15. 15. drawings of every figure to be painted, which were then enlarged having the mind or capacity to produce good work. They neveras cartoons [giant drawings to scale] and their outlines transferred lasted long, and it seems he was happier without them. He hadto the ceiling as each area of fresh wet plaster was applied. The never wanted to run a workshop, as it implied he was a tradesmanscale of the project meant that Michelangelo had to employ a team of sorts, as he wrote in a letter to his nephew Lionardo, in May 1548:of artists to help him.Vasari recalls how he sent to Florence for men, … I never was the sort of painter or sculptor who kept … and having decided to demonstrate in this project that shop. Always, I have guarded against doing that, for the those who had painted there before him were unequal to honour of my father and my brothers, though indeed I his labours, he also wished to show modern artisans how have served three Popes, as needs must. to design and paint. Thus, the theme of the work So instead Michelangelo started to paint the ceiling on his compelled Michelangelo to aim high for the sake of both own. He had absorbed the skills of fresco painting from his his reputation and the well-being of the art of painting, assistants while they had briefly worked on site, but his lack of and he began and completed the cartoons; then wishing direct experience in working in the medium was revealed when to colour them in fresco but lacking the necessary the painting began to grow mould. Condivi explains what experience, he brought some painters who were friends happened next: of his to Rome from Florence to assist him in the project and also to see their method of working in fresco, in which … after he [Michelangelo] had started the work, and had some were skilled; these included Granacci, Giuliano finished the picture of the Flood, it began to grow a Bugiardini, Jacopo di Sandro, the elder Indaco, Angelo di mould in such a manner that the figures were scarcely Domenico, and Aristotle; and after starting the project, discernible. And then thinking that this excuse should be he had them begin a few things as a sample of their work. enough to let him escape being burdened with this task, he went to the Pope and said to him: ‘I have indeed told Unfortunately, Michelangelo was not impressed with their your Holiness that this is not my art: what I have done islevel of skill. Vasari continues, spoilt: and if you won’t believe it, send to see.’ … when he saw that their labours were far from what he The Pope sent [Giuliano da] Sangallo, and when he saw wished to achieve and failed to satisfy him, he decided one it he realized that Michelangelo had put the lime on too morning to pull down everything they had done.And closing wet, and because of this when the moisture ran down it himself inside the chapel, he would not open it to them or had this effect; and after Michelangelo was told of this, even see them at his home. And when they thought this joke the Pope made him proceed and no excuse helped. had been carried far enough, they made up their minds The mould was scraped off, the plaster’s composition altered, and returned to Florence in disgrace. Then Michelangelo and Michelangelo continued painting. made arrangements to do the whole work by himself … Michelangelo moaned in letters about his workload Michelangelo had never been much good at employing throughout the four-year period he was painting the Sistineassistants. Either he saw them as lacklustre and lazy or as not chapel. He even wrote a poem about his plight while at work on 28 29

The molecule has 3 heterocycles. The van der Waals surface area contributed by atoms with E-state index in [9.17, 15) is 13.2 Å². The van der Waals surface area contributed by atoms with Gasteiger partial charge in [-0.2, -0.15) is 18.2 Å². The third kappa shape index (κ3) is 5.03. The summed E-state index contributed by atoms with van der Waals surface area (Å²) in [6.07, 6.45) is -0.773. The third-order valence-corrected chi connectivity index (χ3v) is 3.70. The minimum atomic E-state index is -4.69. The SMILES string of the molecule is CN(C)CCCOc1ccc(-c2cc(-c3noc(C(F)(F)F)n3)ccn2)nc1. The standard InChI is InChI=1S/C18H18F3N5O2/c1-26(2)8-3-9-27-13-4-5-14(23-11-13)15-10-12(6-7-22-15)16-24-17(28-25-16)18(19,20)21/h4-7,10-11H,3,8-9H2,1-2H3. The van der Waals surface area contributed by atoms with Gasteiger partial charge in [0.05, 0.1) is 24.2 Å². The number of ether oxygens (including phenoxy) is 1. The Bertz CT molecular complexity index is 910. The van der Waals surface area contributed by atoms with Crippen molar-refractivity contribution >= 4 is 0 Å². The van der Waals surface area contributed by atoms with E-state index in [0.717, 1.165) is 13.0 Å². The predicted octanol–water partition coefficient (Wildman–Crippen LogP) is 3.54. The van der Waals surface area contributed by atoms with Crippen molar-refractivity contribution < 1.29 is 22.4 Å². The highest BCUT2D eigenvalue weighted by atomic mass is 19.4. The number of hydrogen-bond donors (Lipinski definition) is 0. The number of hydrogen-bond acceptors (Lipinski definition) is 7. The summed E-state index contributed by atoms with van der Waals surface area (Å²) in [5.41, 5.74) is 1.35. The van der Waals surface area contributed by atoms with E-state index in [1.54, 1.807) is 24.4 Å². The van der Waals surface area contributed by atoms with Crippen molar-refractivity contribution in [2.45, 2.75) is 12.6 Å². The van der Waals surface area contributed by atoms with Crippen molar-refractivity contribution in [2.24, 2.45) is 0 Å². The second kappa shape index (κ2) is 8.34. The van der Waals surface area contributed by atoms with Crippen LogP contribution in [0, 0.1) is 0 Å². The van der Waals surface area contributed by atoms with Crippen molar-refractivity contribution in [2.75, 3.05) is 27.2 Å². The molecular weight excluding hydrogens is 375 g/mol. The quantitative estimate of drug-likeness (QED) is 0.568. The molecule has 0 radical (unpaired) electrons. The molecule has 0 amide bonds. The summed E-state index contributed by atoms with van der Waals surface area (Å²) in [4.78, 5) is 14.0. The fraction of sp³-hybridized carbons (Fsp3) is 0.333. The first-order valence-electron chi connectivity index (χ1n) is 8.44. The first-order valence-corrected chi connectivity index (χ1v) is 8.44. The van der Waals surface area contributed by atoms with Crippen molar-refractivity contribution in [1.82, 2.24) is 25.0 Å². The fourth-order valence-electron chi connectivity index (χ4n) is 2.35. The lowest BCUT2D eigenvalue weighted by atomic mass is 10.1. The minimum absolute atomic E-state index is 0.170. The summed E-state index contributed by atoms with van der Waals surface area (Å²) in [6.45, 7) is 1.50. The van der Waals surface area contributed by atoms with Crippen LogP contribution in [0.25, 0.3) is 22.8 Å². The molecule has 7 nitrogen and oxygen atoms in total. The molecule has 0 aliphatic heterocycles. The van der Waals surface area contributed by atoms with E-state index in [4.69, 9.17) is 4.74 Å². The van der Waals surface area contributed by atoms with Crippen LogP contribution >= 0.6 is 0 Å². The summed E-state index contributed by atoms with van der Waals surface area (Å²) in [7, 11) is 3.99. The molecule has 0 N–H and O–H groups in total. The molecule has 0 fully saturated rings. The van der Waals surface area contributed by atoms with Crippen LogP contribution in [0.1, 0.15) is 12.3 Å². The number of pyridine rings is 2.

16. 16. the ceiling, alongside a caricature of a man arched backwards, who was to become Pope Clement VII a year later – wishedhand in the air, painting. The poem begins, Michelangelo to remain in Florence. Condivi explains how the This comes of dangling from the ceiling – cardinal kept him in the city: I’m goitered like a Lombard cat And to keep him occupied, and provide an excuse, he (Or wherever else their throats grow fat) – commissioned him to make the fabric of the Medici It’s my belly that’s beyond concealing, Library in San Lorenzo, together with the sacristy for the It hangs beneath my chin like peeling. tombs of his ancestors, promising to arrange matters and My beard points skyward, I seem a bat to satisfy the Pope on his behalf. Upon its back, I’ve breasts and splat! Michelangelo worked on the Laurentian library and Medici On my face the paint’s congealing.… tombs for the next eighteen years, despite the Medici family The first half of the ceiling was revealed to an impatient pope being forced out of Florence again, in 1527. Condivi describesand eager public in 1510, and the whole ceiling was complete the course of events:by October 1512. Michelangelo was thirty-seven years old, and The Medici were driven from Florence by the opposinghad created a masterpiece. In typical down-beat style, he wrote party, because they had seized more authority than a freeto his father, Lodovico, in October 1512, city ruling itself as a republic will tolerate. Not doubting I have finished the chapel I have been painting; the pope that the Pope [Clement VII, a Medici] must do everything is very well satisfied. But other things have not turned out he could to restore his family, and in the expectation of for me as I’d hoped. For this I blame the times, which are certain war, the Signoria [Florentine government] turned very unfavourable to our art.… its thoughts to fortifying the city; and it put Michelangelo in charge of this as commissioner general. For two years Michelangelo worked on strengthening the city k against the army who sided with his former patrons. But by August 1530 the city had surrendered, and the Medici were restored to power. Michelangelo, fearing for his life, went into hiding, as Condivi recounts,Florence … many citizens were seized and killed, the court sent to1516-1532 Michelangelo’s house to have him seized as well; and all theMichelangelo returned to Florence in 1516 to build a façade for rooms and chests were searched, including even the chimneySan Lorenzo, the Medici family’s church. However, the project and the privy. However, fearing what was to happen,was shelved, and in 1522 the new pope, Adrian VI, requested Michelangelo had fled to the house of a great friend of hisMichelangelo return to Rome. But Cardinal Giulio de’Medici – where he stayed hidden for many days, without anyone 30 31